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How to Reduce Pain by Learning More About Food Allergies

By Expert HERWriter
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In my last article I talked about non-steroidal anti-inflammatory drugs (NSAIDs), which are a group of drugs that are commonly used for everyday aches and pains. Since they are used so frequently, many people do not think about the fact that they can reduce the effectiveness of certain prescribed medications. I thought in this article I would address natural ways to reduce common pains without using drugs like Motrin, aspirin and other NSAIDs.

The first step I always take when treating a patient for pain of any type is to identify the root cause. If you notice that you are having pain that comes several times a month or every week it is important to go to your naturopathic doctor or conventional doctor to have a work up to find the root cause. This step is an important preventative one to ensure that you do not allow any medical condition to progress or get worse. I often find the root of the problem can stem from the foods we eat and when this is the problem, change in our diet can make all the difference in our need to take NSAID pain relievers. Since many of my patients do not realize how their diet is a part of their pain problem I will discuss this as a natural way to treat pain. It also teaches patients what to look out for to treat the problem in the future.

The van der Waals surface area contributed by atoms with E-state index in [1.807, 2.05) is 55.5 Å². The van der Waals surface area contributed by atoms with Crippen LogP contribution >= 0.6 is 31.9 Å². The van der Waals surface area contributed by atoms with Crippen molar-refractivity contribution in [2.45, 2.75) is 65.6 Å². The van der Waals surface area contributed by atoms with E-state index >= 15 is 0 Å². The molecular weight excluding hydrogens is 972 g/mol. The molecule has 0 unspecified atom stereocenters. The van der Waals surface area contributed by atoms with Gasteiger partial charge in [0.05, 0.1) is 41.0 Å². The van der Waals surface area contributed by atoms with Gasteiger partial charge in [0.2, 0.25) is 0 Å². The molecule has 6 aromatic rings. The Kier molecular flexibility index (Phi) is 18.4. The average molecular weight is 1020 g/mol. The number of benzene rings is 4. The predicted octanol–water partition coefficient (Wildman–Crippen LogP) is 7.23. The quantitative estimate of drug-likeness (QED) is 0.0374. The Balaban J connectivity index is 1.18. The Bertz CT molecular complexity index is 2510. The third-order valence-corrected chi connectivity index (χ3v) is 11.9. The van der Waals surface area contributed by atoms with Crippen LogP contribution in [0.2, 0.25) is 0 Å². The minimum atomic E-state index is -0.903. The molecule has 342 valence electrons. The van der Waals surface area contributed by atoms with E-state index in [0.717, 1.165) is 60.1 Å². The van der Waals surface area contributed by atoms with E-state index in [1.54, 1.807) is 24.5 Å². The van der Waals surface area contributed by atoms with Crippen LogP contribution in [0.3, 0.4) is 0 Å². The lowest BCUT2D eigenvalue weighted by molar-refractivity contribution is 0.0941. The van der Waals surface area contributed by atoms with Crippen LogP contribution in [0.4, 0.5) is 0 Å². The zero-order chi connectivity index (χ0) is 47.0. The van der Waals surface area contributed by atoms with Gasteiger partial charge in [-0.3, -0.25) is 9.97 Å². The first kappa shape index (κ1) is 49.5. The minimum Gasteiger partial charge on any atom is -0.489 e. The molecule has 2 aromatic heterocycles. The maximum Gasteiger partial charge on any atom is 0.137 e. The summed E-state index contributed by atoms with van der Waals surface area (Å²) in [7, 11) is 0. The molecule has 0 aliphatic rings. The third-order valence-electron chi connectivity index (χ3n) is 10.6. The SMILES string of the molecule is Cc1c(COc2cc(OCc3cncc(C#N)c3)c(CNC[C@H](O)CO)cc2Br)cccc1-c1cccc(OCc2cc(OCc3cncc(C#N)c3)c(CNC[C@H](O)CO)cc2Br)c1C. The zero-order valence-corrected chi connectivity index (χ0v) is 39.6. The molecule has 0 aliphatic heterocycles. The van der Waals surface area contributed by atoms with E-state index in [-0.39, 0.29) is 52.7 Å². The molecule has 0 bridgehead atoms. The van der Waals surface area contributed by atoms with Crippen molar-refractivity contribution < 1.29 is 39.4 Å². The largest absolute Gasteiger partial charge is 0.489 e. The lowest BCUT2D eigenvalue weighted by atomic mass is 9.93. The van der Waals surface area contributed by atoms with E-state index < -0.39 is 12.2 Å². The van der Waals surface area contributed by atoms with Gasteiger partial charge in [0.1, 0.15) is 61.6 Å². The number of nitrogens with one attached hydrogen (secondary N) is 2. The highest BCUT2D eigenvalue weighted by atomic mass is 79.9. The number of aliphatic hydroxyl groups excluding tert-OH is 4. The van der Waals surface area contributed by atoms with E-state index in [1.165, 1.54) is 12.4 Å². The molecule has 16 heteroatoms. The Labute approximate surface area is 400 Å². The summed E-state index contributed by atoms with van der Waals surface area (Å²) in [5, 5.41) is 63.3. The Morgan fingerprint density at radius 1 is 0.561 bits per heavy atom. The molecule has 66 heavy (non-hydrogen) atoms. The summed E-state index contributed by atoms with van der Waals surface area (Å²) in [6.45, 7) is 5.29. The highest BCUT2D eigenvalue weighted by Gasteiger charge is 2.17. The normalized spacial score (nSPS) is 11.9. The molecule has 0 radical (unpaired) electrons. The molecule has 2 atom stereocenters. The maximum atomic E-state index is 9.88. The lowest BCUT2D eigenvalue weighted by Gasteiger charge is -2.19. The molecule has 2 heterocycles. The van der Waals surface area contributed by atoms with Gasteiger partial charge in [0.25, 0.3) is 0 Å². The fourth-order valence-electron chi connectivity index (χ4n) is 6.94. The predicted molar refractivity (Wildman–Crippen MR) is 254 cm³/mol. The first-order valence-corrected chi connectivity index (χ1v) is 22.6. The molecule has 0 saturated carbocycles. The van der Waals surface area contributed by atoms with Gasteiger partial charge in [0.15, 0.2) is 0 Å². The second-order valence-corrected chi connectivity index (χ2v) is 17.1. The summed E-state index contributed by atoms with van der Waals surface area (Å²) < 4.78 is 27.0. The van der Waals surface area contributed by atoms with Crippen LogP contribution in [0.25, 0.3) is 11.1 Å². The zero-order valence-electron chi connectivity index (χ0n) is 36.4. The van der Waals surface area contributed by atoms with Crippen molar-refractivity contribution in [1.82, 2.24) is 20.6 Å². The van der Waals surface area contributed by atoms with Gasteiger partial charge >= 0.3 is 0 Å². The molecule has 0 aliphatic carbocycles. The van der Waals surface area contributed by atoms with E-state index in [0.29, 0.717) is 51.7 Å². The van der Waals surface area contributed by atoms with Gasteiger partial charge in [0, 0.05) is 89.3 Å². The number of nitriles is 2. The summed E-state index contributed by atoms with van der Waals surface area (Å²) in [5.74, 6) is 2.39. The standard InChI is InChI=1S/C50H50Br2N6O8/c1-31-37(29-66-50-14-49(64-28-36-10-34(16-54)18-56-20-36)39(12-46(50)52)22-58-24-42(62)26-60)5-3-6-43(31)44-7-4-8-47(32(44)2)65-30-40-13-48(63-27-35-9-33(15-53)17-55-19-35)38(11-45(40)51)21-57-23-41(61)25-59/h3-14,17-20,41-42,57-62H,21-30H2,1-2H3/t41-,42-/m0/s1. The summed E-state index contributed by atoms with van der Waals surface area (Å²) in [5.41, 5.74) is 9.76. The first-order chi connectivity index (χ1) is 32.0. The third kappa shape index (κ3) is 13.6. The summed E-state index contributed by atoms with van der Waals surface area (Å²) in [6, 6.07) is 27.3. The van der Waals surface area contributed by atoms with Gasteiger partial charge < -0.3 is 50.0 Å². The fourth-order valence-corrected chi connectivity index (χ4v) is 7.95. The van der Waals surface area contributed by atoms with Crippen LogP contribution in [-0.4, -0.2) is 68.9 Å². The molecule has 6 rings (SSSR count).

Oftentimes when people have recurring pain like migraines, sinus headaches, menstrual cycle pain, arthritis or digestive pain, part of the root cause can be the food they are eating. The chemicals that make up the foods can cause reactions in the body that create pain. For example fried foods create chemicals that increase inflammation and pain in the body so while we might like the taste it might not be worth the pain it causes. Sometimes foods like chocolate, cheese or wine that contain tyramine or phenylethylamine trigger migraines. The National Institute of Allergy and Infectious Diseases (NIAID) reported increases in food allergies and food sensitivities in the last 10 years. Food allergies can often be associated with pain in different parts of the body.

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We value and respect our HERWriters' experiences, but everyone is different. Many of our writers are speaking from personal experience, and what's worked for them may not work for you. Their articles are not a substitute for medical advice, although we hope you can gain knowledge from their insight.

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